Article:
A winter vacation provides a much needed escape from the freezing cold temperatures and ice and snow. But it also provides a great opportunity to hone your photography skills and take some great photos to enjoy when you return home. Not only do you have nothing else to do on your vacation but relax and take photos, the new scenery that you visit with your family or friends gives you an endless supply of great subjects for your photos.
Getting your camera to your vacation spot is a little more involved than just throwing it in your suitcase or carry-on bag. It’s a good idea to spend some time in advance of your trip getting your equipment prepared and deciding what you are going to take with you. You definitely don’t want to be rushing around the night before an early flight searching your house for memory cards and battery chargers. If you own more than one camera, you will need to decide whether you are going to pack all your cameras or just bring one. Often a point and shoot camera is handy to carry in your bag if you are going out on day trips and don’t want to be loaded down with heavy camera equipment. But you may find that the quality of photos you get from your larger DSLR Sony camera is so much better that you want to pack both. Remember, also, that you can take photos using the camera in your phone, so you may not need your small point and shoot if you intend to take a large camera. A video camera is also a great idea if it is small and compact.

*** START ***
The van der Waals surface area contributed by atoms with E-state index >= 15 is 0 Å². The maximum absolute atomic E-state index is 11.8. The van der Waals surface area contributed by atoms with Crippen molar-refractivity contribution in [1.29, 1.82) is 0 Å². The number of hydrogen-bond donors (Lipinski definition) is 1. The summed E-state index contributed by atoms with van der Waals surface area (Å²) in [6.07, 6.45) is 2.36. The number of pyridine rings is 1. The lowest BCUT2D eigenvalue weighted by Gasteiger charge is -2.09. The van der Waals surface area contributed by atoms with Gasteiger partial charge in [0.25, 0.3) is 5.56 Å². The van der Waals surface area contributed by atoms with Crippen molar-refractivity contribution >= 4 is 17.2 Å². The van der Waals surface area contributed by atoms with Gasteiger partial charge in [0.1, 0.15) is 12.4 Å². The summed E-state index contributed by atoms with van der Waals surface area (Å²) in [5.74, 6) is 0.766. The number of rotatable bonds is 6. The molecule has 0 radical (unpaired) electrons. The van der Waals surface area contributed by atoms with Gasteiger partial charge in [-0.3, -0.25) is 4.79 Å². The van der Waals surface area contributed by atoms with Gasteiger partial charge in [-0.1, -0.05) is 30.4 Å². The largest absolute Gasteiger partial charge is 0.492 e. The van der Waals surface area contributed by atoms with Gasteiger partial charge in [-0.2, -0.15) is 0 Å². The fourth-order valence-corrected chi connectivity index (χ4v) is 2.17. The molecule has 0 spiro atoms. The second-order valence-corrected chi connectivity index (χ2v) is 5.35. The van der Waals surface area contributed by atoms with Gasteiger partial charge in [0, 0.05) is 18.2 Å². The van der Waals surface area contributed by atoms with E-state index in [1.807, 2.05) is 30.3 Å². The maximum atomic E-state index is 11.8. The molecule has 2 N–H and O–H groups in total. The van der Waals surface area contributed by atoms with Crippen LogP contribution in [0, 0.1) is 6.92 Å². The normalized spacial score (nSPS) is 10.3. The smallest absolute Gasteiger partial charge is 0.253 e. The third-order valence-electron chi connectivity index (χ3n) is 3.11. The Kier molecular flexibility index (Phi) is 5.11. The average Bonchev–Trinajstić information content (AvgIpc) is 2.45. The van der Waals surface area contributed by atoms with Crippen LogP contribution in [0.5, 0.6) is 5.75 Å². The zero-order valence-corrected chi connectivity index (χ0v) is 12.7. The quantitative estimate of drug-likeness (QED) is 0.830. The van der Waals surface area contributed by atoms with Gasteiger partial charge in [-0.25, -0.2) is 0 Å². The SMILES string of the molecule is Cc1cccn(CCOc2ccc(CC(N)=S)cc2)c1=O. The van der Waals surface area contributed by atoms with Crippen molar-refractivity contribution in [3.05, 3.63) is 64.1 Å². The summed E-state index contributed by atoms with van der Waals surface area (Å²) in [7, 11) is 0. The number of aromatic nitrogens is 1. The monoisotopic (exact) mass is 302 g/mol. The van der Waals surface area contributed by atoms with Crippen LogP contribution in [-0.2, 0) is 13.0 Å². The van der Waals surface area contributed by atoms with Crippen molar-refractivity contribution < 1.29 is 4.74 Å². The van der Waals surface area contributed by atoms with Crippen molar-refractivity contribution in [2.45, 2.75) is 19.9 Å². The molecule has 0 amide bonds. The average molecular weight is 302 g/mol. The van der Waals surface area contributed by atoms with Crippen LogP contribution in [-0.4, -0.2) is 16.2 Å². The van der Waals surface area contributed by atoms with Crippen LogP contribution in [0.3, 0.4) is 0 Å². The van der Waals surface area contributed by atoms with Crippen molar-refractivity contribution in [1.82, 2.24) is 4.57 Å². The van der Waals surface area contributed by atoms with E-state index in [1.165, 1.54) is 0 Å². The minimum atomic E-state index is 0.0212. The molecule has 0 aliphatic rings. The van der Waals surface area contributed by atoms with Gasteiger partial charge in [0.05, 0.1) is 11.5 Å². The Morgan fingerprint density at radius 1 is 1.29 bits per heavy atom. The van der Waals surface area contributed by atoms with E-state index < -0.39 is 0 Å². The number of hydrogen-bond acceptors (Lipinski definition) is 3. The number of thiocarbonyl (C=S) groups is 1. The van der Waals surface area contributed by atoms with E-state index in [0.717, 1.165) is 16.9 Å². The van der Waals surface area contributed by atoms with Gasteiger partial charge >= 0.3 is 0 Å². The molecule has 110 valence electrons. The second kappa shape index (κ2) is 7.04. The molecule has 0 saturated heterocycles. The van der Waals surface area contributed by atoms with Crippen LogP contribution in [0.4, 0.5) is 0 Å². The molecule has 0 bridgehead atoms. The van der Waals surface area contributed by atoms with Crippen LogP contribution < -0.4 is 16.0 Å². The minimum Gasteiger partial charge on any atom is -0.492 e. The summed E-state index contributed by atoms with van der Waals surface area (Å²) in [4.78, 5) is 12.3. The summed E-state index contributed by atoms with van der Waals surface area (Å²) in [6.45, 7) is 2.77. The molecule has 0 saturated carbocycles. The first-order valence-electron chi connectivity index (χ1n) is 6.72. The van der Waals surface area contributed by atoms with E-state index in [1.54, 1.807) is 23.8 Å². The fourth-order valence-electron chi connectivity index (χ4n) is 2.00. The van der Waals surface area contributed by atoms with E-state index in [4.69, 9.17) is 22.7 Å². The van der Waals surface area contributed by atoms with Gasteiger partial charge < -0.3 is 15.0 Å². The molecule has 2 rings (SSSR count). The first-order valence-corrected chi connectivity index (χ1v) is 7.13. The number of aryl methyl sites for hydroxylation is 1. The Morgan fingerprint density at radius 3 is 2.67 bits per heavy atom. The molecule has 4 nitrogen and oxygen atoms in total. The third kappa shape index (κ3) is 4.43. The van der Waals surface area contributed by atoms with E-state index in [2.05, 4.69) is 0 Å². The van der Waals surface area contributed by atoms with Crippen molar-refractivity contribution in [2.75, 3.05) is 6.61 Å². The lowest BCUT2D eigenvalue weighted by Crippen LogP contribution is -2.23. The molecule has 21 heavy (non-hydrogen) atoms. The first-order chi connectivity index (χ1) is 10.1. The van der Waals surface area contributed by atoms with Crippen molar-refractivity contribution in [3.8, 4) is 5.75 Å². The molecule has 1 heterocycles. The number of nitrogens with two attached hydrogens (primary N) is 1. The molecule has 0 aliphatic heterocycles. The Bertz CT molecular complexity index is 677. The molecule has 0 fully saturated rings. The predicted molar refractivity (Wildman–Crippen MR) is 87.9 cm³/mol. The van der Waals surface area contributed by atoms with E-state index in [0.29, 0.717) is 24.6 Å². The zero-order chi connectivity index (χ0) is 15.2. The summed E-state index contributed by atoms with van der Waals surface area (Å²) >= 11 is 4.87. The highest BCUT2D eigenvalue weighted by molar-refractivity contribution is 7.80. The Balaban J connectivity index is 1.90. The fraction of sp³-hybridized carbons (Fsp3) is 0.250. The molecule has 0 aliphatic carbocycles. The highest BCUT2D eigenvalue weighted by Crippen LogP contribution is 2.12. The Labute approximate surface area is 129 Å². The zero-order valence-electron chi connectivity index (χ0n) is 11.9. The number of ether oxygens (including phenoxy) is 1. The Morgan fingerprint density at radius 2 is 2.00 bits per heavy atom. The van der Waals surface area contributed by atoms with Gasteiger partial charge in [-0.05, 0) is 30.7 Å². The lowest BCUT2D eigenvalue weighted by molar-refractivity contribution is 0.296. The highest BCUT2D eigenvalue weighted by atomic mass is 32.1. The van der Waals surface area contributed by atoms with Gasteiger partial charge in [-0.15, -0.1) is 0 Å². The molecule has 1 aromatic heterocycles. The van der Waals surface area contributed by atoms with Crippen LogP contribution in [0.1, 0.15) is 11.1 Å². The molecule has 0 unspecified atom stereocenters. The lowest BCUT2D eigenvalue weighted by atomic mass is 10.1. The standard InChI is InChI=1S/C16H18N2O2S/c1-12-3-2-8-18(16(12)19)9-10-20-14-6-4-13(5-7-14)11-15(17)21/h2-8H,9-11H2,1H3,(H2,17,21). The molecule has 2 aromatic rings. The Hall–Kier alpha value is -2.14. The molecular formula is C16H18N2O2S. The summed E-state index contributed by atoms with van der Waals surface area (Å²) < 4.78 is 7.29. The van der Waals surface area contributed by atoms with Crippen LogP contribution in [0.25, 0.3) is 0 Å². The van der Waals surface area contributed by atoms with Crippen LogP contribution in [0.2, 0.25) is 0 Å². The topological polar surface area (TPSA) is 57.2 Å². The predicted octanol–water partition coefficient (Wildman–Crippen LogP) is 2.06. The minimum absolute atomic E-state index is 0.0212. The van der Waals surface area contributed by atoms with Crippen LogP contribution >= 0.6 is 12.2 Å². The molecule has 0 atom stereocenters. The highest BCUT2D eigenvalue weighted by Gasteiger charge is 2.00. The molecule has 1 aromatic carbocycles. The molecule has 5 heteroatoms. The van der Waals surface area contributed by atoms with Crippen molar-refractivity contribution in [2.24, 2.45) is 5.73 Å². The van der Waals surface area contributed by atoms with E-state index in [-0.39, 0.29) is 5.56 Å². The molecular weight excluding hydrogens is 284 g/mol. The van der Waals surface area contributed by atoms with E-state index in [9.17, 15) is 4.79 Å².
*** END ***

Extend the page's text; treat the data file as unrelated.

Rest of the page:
Preparing your accessories well in advance of your trip will ensure you have enough memory space and all the chargers and extra lenses that you require. At the same time, think about what type of bag to carry your camera in. The type of bag you use will depend on how you are getting to your destination. Plane travel has different requirements than most other types of travel.
Once you get to your destination, put some thought into the photos you are taking instead of just randomly shooting hundreds of photos. There is no doubt that if you take lots of photos you are going to end up with some good ones, but if you think about your subjects and composition your photos will be so much better. When taking landscape photos remember that your photos really need a focal point to draw the viewer in. A road sign or local animal can help ground your photos. Don’t be afraid to take scenic shots with your family members in them to add meaning to the shot. Even the backs of your family or friends walking along a beach will add interest to the photos and make them more personal.
Pay attention to light conditions. Bright sunlight can wreak havoc with your photos. Shooting directly into the sun will produce dark shots. The sun can also throw dark shadows on your subject’s faces, so you may need to take a few practice shots to see how to adjust your camera settings to get a good shot. Turn your flash on and experiment with some photos. Often the flash will help light your subject and combat the dark shadow problem.